When do people most frequently make a vow or an oath? When they become angry. Out of anger, they swear that they will or will not do something, or that something should be forbidden to them. But anger is not the proper motivation for a vow or an oath. Rather, the vow should be "to Hashem." That is, if a person sees that his negative impulses might lead him to transgress, then out of a calculated, willful decision, it is permitted to make a vow or oath that will motivate him to refrain from transgressing. In general, however, one should abstain from making any vows or oaths. Indeed, even when one gives charity, one should get accustomed to say, "Beli neder - without a vow."
The same actions can be done with various motivations. Depending on your motivation, the act will either be a manifestation of a loss of control or an elevated act of self discipline. When you impulsively do or say things out of anger you are the servant of your temper. On the other hand, when you decide that doing something can be spiritually harmful for you, and therefore you are willing to set up self-restraints, you are becoming the master over your impulses. Shabbat Shalom.
Rabbi Shmuel Choueka
"Take vengeance for the Children of Israel against the Midianites; afterwards you will be gathered unto your people." (Bemidbar 31:2)
Rashi points out that, despite being told that he would be taken from this world as soon as he had finished battling Midian, Moshe unhesitatingly assembled the army to fight the Midianites, fulfilling Hashem's will with joy and without delay. Even though Moshe could have delayed the war and prolonged his life by many years, he put the needs of the Jewish People first and saw their advancement into Eress Yisrael as the best thing for them. This act of selflessness epitomizes Moshe's relationship with the Jewish People. As the Torah later relates, Moshe never cared for his own needs. Rather, he was solely focused on the role that Hashem gave him - to lead and care for the Jewish People.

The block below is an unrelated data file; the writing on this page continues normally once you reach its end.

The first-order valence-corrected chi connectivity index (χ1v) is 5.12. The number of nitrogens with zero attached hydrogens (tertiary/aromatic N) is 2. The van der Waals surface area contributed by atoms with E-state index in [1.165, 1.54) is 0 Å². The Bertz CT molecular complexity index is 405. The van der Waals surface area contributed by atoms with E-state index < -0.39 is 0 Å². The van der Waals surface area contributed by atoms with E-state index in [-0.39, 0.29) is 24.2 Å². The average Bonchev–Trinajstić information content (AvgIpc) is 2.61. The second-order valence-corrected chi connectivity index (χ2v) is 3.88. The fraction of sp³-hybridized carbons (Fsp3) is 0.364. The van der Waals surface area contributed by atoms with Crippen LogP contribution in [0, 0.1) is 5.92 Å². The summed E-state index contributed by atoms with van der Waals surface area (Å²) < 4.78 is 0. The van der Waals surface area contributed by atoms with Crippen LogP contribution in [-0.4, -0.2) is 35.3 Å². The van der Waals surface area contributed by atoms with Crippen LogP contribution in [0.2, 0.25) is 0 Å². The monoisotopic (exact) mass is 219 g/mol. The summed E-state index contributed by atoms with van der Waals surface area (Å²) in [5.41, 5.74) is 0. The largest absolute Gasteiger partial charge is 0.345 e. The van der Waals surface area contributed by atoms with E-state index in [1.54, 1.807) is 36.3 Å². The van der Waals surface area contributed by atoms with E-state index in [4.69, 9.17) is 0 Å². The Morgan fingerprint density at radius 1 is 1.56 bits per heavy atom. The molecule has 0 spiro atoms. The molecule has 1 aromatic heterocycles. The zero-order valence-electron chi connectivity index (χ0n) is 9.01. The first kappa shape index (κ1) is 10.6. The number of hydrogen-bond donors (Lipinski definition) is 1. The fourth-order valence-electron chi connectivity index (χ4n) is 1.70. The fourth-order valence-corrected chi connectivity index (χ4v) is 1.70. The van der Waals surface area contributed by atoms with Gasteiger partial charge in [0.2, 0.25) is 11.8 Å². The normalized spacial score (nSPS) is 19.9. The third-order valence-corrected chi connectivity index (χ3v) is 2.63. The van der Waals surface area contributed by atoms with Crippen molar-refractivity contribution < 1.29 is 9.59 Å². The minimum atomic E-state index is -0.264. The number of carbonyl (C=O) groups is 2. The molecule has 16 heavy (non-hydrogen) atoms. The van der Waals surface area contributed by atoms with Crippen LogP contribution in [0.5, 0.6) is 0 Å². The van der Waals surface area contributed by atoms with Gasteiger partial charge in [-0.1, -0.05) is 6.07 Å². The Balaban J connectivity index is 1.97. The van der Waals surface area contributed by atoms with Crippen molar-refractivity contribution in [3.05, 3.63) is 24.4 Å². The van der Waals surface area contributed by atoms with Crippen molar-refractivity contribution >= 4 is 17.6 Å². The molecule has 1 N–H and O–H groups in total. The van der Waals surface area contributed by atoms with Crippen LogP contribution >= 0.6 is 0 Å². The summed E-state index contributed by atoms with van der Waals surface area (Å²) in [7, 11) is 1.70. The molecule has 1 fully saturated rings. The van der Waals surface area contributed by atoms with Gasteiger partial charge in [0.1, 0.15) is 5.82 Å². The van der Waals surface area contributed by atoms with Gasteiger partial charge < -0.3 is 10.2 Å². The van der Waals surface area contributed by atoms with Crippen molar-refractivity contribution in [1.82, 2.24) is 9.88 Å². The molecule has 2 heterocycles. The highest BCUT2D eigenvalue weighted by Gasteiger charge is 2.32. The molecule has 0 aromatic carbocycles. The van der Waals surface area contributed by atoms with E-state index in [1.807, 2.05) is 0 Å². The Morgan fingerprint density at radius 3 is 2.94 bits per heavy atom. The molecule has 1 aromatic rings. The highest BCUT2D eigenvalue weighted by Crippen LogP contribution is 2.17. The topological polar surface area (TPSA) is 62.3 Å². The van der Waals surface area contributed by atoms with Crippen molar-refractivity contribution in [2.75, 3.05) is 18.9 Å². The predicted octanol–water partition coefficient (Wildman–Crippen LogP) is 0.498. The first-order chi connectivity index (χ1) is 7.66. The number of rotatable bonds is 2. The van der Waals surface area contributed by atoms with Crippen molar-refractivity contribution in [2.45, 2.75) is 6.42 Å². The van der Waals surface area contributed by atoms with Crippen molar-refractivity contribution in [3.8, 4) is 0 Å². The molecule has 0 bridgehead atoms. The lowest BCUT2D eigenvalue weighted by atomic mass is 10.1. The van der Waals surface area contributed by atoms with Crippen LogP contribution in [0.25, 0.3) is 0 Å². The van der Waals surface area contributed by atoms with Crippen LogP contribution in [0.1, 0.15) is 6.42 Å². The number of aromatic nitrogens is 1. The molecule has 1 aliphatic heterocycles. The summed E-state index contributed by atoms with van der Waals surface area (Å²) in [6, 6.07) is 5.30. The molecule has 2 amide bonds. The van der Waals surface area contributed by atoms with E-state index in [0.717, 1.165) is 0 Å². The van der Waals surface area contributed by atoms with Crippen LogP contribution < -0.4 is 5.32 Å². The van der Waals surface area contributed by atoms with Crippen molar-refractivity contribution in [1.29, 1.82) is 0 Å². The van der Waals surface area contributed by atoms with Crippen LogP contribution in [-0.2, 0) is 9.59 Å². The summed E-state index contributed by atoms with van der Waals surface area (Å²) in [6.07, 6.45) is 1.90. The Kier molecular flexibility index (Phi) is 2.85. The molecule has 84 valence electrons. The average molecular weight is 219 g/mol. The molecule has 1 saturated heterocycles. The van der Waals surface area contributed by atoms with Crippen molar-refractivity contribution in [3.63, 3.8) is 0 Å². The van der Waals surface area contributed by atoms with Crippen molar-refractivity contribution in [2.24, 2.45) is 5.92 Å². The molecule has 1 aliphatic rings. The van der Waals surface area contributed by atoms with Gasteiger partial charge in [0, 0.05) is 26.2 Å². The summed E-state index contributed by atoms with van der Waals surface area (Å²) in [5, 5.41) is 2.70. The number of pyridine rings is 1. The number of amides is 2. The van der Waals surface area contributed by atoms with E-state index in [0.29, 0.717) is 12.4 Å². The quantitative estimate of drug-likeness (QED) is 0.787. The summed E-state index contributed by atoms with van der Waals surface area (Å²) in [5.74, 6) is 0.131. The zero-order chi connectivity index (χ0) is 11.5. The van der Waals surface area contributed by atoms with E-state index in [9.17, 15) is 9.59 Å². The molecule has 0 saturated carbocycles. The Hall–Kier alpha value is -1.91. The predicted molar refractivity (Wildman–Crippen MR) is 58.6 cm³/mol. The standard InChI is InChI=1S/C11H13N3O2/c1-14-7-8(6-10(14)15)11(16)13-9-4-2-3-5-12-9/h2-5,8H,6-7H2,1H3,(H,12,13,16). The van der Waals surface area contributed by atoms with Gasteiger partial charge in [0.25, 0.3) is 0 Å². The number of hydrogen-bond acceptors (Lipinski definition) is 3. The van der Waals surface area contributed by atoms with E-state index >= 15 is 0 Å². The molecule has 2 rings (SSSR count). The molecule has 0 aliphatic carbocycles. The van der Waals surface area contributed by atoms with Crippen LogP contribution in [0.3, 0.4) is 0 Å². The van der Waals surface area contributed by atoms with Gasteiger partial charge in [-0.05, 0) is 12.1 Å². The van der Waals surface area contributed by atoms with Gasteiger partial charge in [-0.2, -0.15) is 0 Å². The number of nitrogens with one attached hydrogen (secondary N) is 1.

This character trait is only found in the great leaders of the Jewish People, as we see from Rav Shimon Shkop's answer to a question about the most important quality for someone to have who wants to become a "Gadol Hador - a leader of the generation." He answered that everybody identifies themselves as an "I" - with one's own needs at the forefront of his mind. For some people, explained Rav Shimon, included in that "I" is their wife and children. For others who are greater still, "I" includes their friends and neighbors. There are some even greater people whose "I" extends to their entire community; but the "I" of a Gadol Hador, concluded Rav Shimon, includes the entire Jewish People. (Short Vort)